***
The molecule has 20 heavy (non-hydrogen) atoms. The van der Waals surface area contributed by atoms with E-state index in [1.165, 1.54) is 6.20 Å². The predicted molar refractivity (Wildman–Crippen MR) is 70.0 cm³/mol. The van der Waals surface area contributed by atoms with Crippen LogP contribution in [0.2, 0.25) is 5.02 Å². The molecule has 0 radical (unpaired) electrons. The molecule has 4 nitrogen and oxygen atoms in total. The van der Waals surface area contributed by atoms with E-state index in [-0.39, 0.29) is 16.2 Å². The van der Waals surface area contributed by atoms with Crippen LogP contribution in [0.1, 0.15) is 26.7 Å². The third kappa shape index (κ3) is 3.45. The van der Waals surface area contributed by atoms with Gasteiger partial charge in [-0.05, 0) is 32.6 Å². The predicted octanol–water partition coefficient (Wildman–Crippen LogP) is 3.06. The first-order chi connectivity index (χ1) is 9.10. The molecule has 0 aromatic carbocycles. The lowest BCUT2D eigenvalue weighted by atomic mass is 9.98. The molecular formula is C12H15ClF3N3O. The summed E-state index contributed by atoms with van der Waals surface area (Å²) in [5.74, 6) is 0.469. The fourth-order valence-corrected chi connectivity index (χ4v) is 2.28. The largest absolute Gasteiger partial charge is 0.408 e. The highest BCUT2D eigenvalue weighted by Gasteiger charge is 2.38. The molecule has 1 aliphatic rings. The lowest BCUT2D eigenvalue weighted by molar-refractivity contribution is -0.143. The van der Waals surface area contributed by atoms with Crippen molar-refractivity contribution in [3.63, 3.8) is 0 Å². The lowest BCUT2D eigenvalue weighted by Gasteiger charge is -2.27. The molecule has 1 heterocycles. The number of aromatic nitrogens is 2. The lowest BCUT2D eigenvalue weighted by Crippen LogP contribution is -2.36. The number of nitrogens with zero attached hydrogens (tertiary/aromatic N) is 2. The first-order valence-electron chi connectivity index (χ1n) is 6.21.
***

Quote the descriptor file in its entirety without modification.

The molecule has 20 heavy (non-hydrogen) atoms. The van der Waals surface area contributed by atoms with E-state index in [1.165, 1.54) is 6.20 Å². The predicted molar refractivity (Wildman–Crippen MR) is 70.0 cm³/mol. The van der Waals surface area contributed by atoms with Crippen LogP contribution in [0.2, 0.25) is 5.02 Å². The molecule has 0 radical (unpaired) electrons. The molecule has 4 nitrogen and oxygen atoms in total. The van der Waals surface area contributed by atoms with E-state index in [-0.39, 0.29) is 16.2 Å². The van der Waals surface area contributed by atoms with Crippen LogP contribution in [0.1, 0.15) is 26.7 Å². The third kappa shape index (κ3) is 3.45. The van der Waals surface area contributed by atoms with Gasteiger partial charge in [-0.05, 0) is 32.6 Å². The predicted octanol–water partition coefficient (Wildman–Crippen LogP) is 3.06. The first-order chi connectivity index (χ1) is 9.10. The molecule has 0 aromatic carbocycles. The lowest BCUT2D eigenvalue weighted by atomic mass is 9.98. The molecular formula is C12H15ClF3N3O. The summed E-state index contributed by atoms with van der Waals surface area (Å²) in [5.74, 6) is 0.469. The fourth-order valence-corrected chi connectivity index (χ4v) is 2.28. The largest absolute Gasteiger partial charge is 0.408 e. The highest BCUT2D eigenvalue weighted by Gasteiger charge is 2.38. The molecule has 1 aliphatic rings. The lowest BCUT2D eigenvalue weighted by molar-refractivity contribution is -0.143. The van der Waals surface area contributed by atoms with Crippen molar-refractivity contribution in [3.63, 3.8) is 0 Å². The lowest BCUT2D eigenvalue weighted by Gasteiger charge is -2.27. The molecule has 1 heterocycles. The number of aromatic nitrogens is 2. The lowest BCUT2D eigenvalue weighted by Crippen LogP contribution is -2.36. The number of nitrogens with zero attached hydrogens (tertiary/aromatic N) is 2. The first-order valence-electron chi connectivity index (χ1n) is 6.21.